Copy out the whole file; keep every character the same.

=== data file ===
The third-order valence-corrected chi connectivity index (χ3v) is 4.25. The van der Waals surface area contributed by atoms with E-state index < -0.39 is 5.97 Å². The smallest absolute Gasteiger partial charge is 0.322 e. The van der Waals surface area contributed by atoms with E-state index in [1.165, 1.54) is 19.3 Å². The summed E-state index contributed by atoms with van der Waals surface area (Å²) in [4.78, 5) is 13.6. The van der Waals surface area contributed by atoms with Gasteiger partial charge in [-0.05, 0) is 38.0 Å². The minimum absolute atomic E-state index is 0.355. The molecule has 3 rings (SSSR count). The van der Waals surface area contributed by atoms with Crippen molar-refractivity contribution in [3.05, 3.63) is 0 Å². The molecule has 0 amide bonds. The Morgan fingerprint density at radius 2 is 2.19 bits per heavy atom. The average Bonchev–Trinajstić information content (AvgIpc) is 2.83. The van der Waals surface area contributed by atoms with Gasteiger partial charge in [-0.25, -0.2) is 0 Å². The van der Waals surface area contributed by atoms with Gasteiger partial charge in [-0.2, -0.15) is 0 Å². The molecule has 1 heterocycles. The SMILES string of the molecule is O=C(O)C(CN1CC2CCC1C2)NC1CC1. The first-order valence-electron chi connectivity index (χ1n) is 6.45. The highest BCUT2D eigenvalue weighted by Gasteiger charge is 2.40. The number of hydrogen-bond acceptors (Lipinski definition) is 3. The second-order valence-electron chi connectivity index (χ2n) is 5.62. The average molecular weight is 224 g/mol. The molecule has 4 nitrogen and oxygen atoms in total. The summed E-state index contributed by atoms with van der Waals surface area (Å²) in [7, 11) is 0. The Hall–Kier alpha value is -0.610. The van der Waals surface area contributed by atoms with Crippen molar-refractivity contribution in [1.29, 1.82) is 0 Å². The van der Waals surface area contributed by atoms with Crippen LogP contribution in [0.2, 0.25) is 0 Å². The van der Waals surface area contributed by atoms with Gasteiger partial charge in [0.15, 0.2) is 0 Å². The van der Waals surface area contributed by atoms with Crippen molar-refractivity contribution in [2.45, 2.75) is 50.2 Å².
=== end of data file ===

The third-order valence-corrected chi connectivity index (χ3v) is 4.25. The van der Waals surface area contributed by atoms with E-state index < -0.39 is 5.97 Å². The smallest absolute Gasteiger partial charge is 0.322 e. The van der Waals surface area contributed by atoms with E-state index in [1.165, 1.54) is 19.3 Å². The summed E-state index contributed by atoms with van der Waals surface area (Å²) in [4.78, 5) is 13.6. The van der Waals surface area contributed by atoms with Gasteiger partial charge in [-0.05, 0) is 38.0 Å². The minimum absolute atomic E-state index is 0.355. The molecule has 3 rings (SSSR count). The van der Waals surface area contributed by atoms with Crippen molar-refractivity contribution in [3.05, 3.63) is 0 Å². The molecule has 0 amide bonds. The Morgan fingerprint density at radius 2 is 2.19 bits per heavy atom. The average Bonchev–Trinajstić information content (AvgIpc) is 2.83. The van der Waals surface area contributed by atoms with Gasteiger partial charge in [-0.25, -0.2) is 0 Å². The van der Waals surface area contributed by atoms with Gasteiger partial charge in [-0.2, -0.15) is 0 Å². The molecule has 1 heterocycles. The SMILES string of the molecule is O=C(O)C(CN1CC2CCC1C2)NC1CC1. The first-order valence-electron chi connectivity index (χ1n) is 6.45. The highest BCUT2D eigenvalue weighted by Gasteiger charge is 2.40. The number of hydrogen-bond acceptors (Lipinski definition) is 3. The second-order valence-electron chi connectivity index (χ2n) is 5.62. The average molecular weight is 224 g/mol. The molecule has 4 nitrogen and oxygen atoms in total. The summed E-state index contributed by atoms with van der Waals surface area (Å²) in [7, 11) is 0. The Hall–Kier alpha value is -0.610. The van der Waals surface area contributed by atoms with Crippen molar-refractivity contribution in [1.29, 1.82) is 0 Å². The van der Waals surface area contributed by atoms with Crippen LogP contribution in [0.2, 0.25) is 0 Å². The van der Waals surface area contributed by atoms with Gasteiger partial charge in [0.15, 0.2) is 0 Å². The van der Waals surface area contributed by atoms with Crippen molar-refractivity contribution in [2.45, 2.75) is 50.2 Å².